I’ve mentioned before that my mom is Pennsylvania Dutch, which means that she is a descendant of Germans (Deutsch) who settled in Pennsylvania centuries ago. Some people confuse the Pennsylvania Dutch with the Amish, which is understandable as many Amish are also Pennsylvania Dutch–however, most Pennsylvania Dutch are and were Protestant in one form or another, usually Lutheran or Reformed.
My mom’s Pennsylvania Dutch heritage comes through in some of her fabulous recipes from sauerkraut to breaded veal cutlets, but from an artistic standpoint, the Pennsylvania Dutch are widely known for their folk art design, especially as it appears in “hex signs“ like the one on the left, which my mom sent me for my house in Italy.
One of the things I love best about Pennsylvania Dutch art is the use of symbolism–especially the heart, which of course represents love. The “double distlefink” (two birds) offers a double dose of good fortune, the tulip represents faith, and the red rosette protects from harm.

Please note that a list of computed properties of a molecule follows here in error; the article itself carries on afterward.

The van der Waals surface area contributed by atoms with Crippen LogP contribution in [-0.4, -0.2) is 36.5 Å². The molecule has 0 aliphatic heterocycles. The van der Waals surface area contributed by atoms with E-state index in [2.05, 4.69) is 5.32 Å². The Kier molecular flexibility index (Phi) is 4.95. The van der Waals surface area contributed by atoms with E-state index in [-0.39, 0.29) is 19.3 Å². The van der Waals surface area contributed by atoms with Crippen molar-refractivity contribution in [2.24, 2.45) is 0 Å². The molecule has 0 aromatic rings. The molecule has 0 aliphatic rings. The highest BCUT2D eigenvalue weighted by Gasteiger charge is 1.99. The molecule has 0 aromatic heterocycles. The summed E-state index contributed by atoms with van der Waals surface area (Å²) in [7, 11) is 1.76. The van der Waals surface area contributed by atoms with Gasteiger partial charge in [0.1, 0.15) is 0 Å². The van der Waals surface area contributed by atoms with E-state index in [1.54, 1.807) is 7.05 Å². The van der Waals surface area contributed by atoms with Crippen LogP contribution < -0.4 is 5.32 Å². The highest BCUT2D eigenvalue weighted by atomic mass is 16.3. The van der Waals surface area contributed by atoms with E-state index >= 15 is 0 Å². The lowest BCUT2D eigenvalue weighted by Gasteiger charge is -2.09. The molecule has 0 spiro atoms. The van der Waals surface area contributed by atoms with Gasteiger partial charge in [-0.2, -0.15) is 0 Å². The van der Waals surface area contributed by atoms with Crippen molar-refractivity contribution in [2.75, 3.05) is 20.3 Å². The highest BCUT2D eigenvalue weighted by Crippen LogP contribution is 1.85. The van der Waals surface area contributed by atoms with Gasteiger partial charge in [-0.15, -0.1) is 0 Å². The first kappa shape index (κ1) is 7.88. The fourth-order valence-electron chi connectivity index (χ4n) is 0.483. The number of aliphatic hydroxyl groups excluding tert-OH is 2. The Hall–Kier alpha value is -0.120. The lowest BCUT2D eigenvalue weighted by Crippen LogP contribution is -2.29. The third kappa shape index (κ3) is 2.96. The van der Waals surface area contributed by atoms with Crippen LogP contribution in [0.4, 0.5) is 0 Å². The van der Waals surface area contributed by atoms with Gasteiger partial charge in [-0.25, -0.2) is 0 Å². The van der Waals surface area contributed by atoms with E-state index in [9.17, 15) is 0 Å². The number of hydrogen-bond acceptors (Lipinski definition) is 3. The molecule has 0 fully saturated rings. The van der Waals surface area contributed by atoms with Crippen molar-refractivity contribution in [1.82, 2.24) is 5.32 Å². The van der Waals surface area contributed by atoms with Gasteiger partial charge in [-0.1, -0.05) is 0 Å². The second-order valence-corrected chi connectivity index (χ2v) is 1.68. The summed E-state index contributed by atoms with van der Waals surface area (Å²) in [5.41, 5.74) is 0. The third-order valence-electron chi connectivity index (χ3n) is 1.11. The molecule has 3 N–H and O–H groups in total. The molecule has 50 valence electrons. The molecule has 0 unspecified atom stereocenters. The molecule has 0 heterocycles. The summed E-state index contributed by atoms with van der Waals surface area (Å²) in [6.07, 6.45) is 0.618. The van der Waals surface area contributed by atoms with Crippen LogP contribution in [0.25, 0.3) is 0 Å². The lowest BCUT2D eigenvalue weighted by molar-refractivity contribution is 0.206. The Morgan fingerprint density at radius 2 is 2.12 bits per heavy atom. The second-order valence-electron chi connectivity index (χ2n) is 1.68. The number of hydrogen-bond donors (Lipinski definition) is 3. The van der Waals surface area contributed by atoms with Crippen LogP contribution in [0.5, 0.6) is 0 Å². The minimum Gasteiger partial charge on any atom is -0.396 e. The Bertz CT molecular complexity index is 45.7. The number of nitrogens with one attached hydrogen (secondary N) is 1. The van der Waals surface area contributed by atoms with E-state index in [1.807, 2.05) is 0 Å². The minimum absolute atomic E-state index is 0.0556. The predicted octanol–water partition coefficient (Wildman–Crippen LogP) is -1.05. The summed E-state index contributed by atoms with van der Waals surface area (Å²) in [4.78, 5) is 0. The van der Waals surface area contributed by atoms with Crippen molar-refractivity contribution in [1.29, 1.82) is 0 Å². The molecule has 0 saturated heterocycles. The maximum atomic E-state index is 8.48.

Quite ironically, my Italian grandmother always had a tea towel hanging from the oven door that was Pennsylvania Dutch in design. As far as I know, my mother hadn’t given it to her. When my grandmother asked me what I wanted of hers once she was gone, one of the few things I asked for was that towel. To me, it was the centerpiece of her kitchen–our family’s room of love.
And yes, it’s in Italy with me, and that’s it up there on the right: lovingly used and therefore faded, but anchored by hearts in each corner.
Happy Love Thursday everyone!